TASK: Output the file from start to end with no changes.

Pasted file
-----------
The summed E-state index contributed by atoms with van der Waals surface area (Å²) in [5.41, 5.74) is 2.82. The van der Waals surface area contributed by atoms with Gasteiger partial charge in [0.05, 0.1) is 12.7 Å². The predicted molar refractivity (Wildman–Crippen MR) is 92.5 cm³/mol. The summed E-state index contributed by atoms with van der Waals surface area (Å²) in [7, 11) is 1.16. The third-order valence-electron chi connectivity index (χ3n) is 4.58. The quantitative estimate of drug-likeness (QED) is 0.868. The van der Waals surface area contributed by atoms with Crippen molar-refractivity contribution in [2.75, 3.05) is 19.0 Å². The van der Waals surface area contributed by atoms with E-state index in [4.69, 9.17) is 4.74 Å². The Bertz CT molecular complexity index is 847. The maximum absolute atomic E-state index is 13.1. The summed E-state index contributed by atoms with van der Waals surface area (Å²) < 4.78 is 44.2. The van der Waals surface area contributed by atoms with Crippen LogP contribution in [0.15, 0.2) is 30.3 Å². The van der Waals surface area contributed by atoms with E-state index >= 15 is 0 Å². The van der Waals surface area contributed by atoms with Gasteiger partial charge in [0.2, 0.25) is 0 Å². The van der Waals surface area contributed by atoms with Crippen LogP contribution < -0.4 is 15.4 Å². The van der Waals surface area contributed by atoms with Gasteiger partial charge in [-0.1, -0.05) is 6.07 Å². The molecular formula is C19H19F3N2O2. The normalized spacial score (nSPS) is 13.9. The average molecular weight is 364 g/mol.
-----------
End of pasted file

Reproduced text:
The summed E-state index contributed by atoms with van der Waals surface area (Å²) in [5.41, 5.74) is 2.82. The van der Waals surface area contributed by atoms with Gasteiger partial charge in [0.05, 0.1) is 12.7 Å². The predicted molar refractivity (Wildman–Crippen MR) is 92.5 cm³/mol. The summed E-state index contributed by atoms with van der Waals surface area (Å²) in [7, 11) is 1.16. The third-order valence-electron chi connectivity index (χ3n) is 4.58. The quantitative estimate of drug-likeness (QED) is 0.868. The van der Waals surface area contributed by atoms with Crippen molar-refractivity contribution in [2.75, 3.05) is 19.0 Å². The van der Waals surface area contributed by atoms with E-state index in [4.69, 9.17) is 4.74 Å². The Bertz CT molecular complexity index is 847. The maximum absolute atomic E-state index is 13.1. The summed E-state index contributed by atoms with van der Waals surface area (Å²) < 4.78 is 44.2. The van der Waals surface area contributed by atoms with Crippen LogP contribution in [0.15, 0.2) is 30.3 Å². The van der Waals surface area contributed by atoms with E-state index >= 15 is 0 Å². The van der Waals surface area contributed by atoms with Gasteiger partial charge in [0.2, 0.25) is 0 Å². The van der Waals surface area contributed by atoms with Crippen LogP contribution < -0.4 is 15.4 Å². The van der Waals surface area contributed by atoms with Gasteiger partial charge in [-0.1, -0.05) is 6.07 Å². The molecular formula is C19H19F3N2O2. The normalized spacial score (nSPS) is 13.9. The average molecular weight is 364 g/mol.